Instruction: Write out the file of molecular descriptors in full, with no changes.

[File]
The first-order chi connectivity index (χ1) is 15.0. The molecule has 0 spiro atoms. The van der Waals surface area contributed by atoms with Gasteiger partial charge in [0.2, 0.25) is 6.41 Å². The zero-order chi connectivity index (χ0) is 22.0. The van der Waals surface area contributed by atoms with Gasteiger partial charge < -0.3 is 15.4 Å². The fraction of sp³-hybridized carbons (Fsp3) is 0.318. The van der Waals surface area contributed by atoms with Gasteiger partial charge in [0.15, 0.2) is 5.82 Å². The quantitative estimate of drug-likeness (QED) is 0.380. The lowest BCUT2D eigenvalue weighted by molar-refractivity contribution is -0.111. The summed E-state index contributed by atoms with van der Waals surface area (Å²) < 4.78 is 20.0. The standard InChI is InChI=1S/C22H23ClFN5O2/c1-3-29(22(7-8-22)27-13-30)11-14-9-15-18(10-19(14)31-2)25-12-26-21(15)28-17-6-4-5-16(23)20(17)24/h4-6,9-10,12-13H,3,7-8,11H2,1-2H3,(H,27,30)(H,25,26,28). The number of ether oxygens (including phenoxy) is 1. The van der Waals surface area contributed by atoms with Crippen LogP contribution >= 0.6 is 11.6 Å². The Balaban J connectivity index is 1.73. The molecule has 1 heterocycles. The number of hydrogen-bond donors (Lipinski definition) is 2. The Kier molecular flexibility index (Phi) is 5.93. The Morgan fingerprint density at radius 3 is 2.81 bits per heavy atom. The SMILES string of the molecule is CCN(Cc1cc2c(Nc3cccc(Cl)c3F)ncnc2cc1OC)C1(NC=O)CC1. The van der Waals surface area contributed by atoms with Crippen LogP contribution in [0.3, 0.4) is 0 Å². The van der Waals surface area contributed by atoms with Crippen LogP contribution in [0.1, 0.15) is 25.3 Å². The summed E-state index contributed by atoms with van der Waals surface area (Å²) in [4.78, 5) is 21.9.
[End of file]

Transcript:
The first-order chi connectivity index (χ1) is 15.0. The molecule has 0 spiro atoms. The van der Waals surface area contributed by atoms with Gasteiger partial charge in [0.2, 0.25) is 6.41 Å². The zero-order chi connectivity index (χ0) is 22.0. The van der Waals surface area contributed by atoms with Gasteiger partial charge < -0.3 is 15.4 Å². The fraction of sp³-hybridized carbons (Fsp3) is 0.318. The van der Waals surface area contributed by atoms with Gasteiger partial charge in [0.15, 0.2) is 5.82 Å². The quantitative estimate of drug-likeness (QED) is 0.380. The lowest BCUT2D eigenvalue weighted by molar-refractivity contribution is -0.111. The summed E-state index contributed by atoms with van der Waals surface area (Å²) < 4.78 is 20.0. The standard InChI is InChI=1S/C22H23ClFN5O2/c1-3-29(22(7-8-22)27-13-30)11-14-9-15-18(10-19(14)31-2)25-12-26-21(15)28-17-6-4-5-16(23)20(17)24/h4-6,9-10,12-13H,3,7-8,11H2,1-2H3,(H,27,30)(H,25,26,28). The number of ether oxygens (including phenoxy) is 1. The van der Waals surface area contributed by atoms with Crippen LogP contribution >= 0.6 is 11.6 Å². The Balaban J connectivity index is 1.73. The molecule has 1 heterocycles. The number of hydrogen-bond donors (Lipinski definition) is 2. The Kier molecular flexibility index (Phi) is 5.93. The Morgan fingerprint density at radius 3 is 2.81 bits per heavy atom. The SMILES string of the molecule is CCN(Cc1cc2c(Nc3cccc(Cl)c3F)ncnc2cc1OC)C1(NC=O)CC1. The van der Waals surface area contributed by atoms with Crippen LogP contribution in [0.3, 0.4) is 0 Å². The van der Waals surface area contributed by atoms with Crippen LogP contribution in [0.1, 0.15) is 25.3 Å². The summed E-state index contributed by atoms with van der Waals surface area (Å²) in [4.78, 5) is 21.9.